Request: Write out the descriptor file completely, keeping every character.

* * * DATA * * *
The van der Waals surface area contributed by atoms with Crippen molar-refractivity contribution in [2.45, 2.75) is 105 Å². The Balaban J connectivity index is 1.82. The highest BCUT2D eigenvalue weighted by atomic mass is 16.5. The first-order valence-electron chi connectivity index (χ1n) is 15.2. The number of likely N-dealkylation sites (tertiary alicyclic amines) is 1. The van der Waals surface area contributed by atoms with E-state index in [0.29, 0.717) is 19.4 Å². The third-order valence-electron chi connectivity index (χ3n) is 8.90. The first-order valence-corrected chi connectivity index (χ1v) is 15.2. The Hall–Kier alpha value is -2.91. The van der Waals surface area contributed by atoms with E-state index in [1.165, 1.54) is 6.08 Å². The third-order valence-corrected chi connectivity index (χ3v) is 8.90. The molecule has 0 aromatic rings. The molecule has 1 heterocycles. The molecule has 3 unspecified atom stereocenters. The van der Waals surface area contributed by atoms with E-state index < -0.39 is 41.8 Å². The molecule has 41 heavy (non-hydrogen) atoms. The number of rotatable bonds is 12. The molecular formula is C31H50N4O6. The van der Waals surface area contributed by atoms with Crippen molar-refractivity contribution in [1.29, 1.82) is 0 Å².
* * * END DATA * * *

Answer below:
The van der Waals surface area contributed by atoms with Crippen molar-refractivity contribution in [2.45, 2.75) is 105 Å². The Balaban J connectivity index is 1.82. The highest BCUT2D eigenvalue weighted by atomic mass is 16.5. The first-order valence-electron chi connectivity index (χ1n) is 15.2. The number of likely N-dealkylation sites (tertiary alicyclic amines) is 1. The van der Waals surface area contributed by atoms with E-state index in [0.29, 0.717) is 19.4 Å². The third-order valence-electron chi connectivity index (χ3n) is 8.90. The first-order valence-corrected chi connectivity index (χ1v) is 15.2. The Hall–Kier alpha value is -2.91. The van der Waals surface area contributed by atoms with E-state index in [1.165, 1.54) is 6.08 Å². The third-order valence-corrected chi connectivity index (χ3v) is 8.90. The molecule has 0 aromatic rings. The molecule has 1 heterocycles. The molecule has 3 unspecified atom stereocenters. The van der Waals surface area contributed by atoms with E-state index < -0.39 is 41.8 Å². The molecule has 41 heavy (non-hydrogen) atoms. The number of rotatable bonds is 12. The molecular formula is C31H50N4O6. The van der Waals surface area contributed by atoms with Crippen molar-refractivity contribution in [1.29, 1.82) is 0 Å².